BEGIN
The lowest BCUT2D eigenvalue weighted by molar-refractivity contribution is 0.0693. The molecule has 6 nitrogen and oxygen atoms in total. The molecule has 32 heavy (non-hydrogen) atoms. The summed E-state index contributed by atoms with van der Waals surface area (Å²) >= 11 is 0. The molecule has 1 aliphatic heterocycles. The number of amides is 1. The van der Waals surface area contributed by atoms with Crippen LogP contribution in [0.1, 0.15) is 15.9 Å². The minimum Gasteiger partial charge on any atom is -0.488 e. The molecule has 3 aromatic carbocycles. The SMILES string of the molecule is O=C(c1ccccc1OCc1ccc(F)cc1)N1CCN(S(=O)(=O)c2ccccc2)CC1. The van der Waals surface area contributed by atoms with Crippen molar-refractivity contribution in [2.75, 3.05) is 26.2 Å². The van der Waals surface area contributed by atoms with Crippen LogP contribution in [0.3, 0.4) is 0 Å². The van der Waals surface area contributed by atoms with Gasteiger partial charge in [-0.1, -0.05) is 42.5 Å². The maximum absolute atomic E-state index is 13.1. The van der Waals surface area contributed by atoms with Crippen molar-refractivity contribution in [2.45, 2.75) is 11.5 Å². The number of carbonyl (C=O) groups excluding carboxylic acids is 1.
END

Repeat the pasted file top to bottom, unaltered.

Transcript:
The lowest BCUT2D eigenvalue weighted by molar-refractivity contribution is 0.0693. The molecule has 6 nitrogen and oxygen atoms in total. The molecule has 32 heavy (non-hydrogen) atoms. The summed E-state index contributed by atoms with van der Waals surface area (Å²) >= 11 is 0. The molecule has 1 aliphatic heterocycles. The number of amides is 1. The van der Waals surface area contributed by atoms with Crippen LogP contribution in [0.1, 0.15) is 15.9 Å². The minimum Gasteiger partial charge on any atom is -0.488 e. The molecule has 3 aromatic carbocycles. The SMILES string of the molecule is O=C(c1ccccc1OCc1ccc(F)cc1)N1CCN(S(=O)(=O)c2ccccc2)CC1. The van der Waals surface area contributed by atoms with Crippen molar-refractivity contribution in [2.75, 3.05) is 26.2 Å². The van der Waals surface area contributed by atoms with Crippen LogP contribution in [0.3, 0.4) is 0 Å². The van der Waals surface area contributed by atoms with Gasteiger partial charge in [-0.1, -0.05) is 42.5 Å². The maximum absolute atomic E-state index is 13.1. The van der Waals surface area contributed by atoms with Crippen molar-refractivity contribution in [2.45, 2.75) is 11.5 Å². The number of carbonyl (C=O) groups excluding carboxylic acids is 1.